I had an opportunity to express my thoughts at the US-Japan Council held in Seattle, and also at the Asia Ministerial Conference on Disaster Risk Reduction (AMCDRR) held in Thailand. At the one in Seattle, even though I was not fluent, I was assigned to give a speech in English. When I had participated at the gathering in Thailand, I arrived later than everyone else, so I had to reach the hotel from the airport all by myself at 4:00 in the morning. Given I was unfamiliar with Thailand, I had to do my best to explain to the taxi driver in English where I was staying and somehow I managed to get to the hotel. Through these experiences, I became more courageous and I had started to become a story teller, kataribe, about the earthquake. I went to companies and spoke in front of classes at schools… Every time I read feedback that I received after each session, I was happy to know that there are a lot of people who want to hear about my stories that I had kept inside, and I aspired to share the lessons I learned to many people so that they can be prepared if something happens in the future.
Takenaka Goto Shinpei, who became the President of the Imperial Capital Reconstruction Department right after the Great Kanto Earthquake in 1923, had summarized about what happened during the earthquake in English. In the preamble of the book, he writes along the lines of ‘At the time of the earthquake, people from all around the world has helped us. What we can do in return is to pass on all our responses that we took to deal with the natural disaster, whether it was a success or a failure’. Right after the Great East Japan Earthquake, I had hosted a seminar, “Lessons learned from the Great Earthquake”, where we discussed and analyzed crisis management with experts, and had published a book summarizing our discussion. As Inamura san and Fujita san has mentioned, it is very important to pass down on our learnings from the earthquake.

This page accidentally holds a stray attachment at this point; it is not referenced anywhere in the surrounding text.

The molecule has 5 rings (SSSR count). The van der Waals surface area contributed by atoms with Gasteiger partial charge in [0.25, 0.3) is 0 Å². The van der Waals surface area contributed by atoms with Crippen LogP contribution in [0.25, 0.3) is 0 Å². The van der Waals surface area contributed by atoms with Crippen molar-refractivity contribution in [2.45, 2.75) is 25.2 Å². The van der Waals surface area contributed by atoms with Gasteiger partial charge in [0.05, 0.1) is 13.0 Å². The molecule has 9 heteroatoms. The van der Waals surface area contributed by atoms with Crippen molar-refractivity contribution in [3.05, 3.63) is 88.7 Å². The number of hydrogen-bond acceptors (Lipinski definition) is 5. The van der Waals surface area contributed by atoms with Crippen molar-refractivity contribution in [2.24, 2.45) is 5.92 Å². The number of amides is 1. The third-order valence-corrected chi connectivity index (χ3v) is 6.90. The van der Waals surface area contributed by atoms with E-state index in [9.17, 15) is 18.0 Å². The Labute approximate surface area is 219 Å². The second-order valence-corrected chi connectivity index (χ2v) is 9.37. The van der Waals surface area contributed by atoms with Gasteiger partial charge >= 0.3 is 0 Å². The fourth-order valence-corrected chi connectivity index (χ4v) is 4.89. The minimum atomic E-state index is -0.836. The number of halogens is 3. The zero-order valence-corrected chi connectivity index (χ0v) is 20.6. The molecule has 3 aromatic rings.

Powerful, yet supple restoring efforts to create our future
Takenaka As one of the philosophies for BEYOND Tomorrow, I believe that resilience is one important element to make a great leader. As with our current situation with COVID, chaos exposes both the strengths and the weaknesses that humans and our society hold. As MIT Media Lab has expressed on the age after the internet as “resilience over strength”, there is always a possibility that even a strong society can collapse and what is important is the power to recover. The same can be said about a large natural disaster. If we have strong resilience, we can recoup. I believe that if the youth who have faced hardship can overcome their weakness and make the most of the strengths, we will be able to build leaders.
Yamazaki In the exam to become an astronaut, we are always asked, “What adversity have you faced and how did you overcome it?” Resilience is important, and I believe people show their true value when they’re faced with and overcome difficulties. Also, when we conduct training as an astronaut, most times it happens out in the field and we spend time in teams in an environment where we all need to contribute to support ourselves. In this training, we change leaders every day. This way, we can all break out of our shells by finding aspects that we didn’t know about each other. Therefore, we purposely put ourselves in an unfamiliar environment in order to understand and respect how each role is vital. Adversity is conspicuous and if we are able to truly understand the role that each one of us plays, that becomes a true strength for all of us.
Can we here your future plan, Inamura san, Fujita san?
Inamura Currently I am job hunting so I do not know for sure, however I would like to create an empathetic society, where people can think of other peoples’ issues as if it was their own. I am thinking of joining the education industry or PR industry in order to realize this.
Fujita While I am now working as an actor, every day I feel I am so grateful to those around me who have made me into who I am today. I don’t know what my future holds, but I would like to give it my all. My ultimate goal is to become an actor that can move the economy.
Takenaka As I turned 70, what I want to tell everyone is that ‘Life is shorter than you think’. I hope everyone can pursue what they really want to do.
Yamazaki I would like everyone to enjoy each single moment as much as they can. The world is much bigger then you think, so step outside your comfort zone being curious and empathetic.
Thank you very much.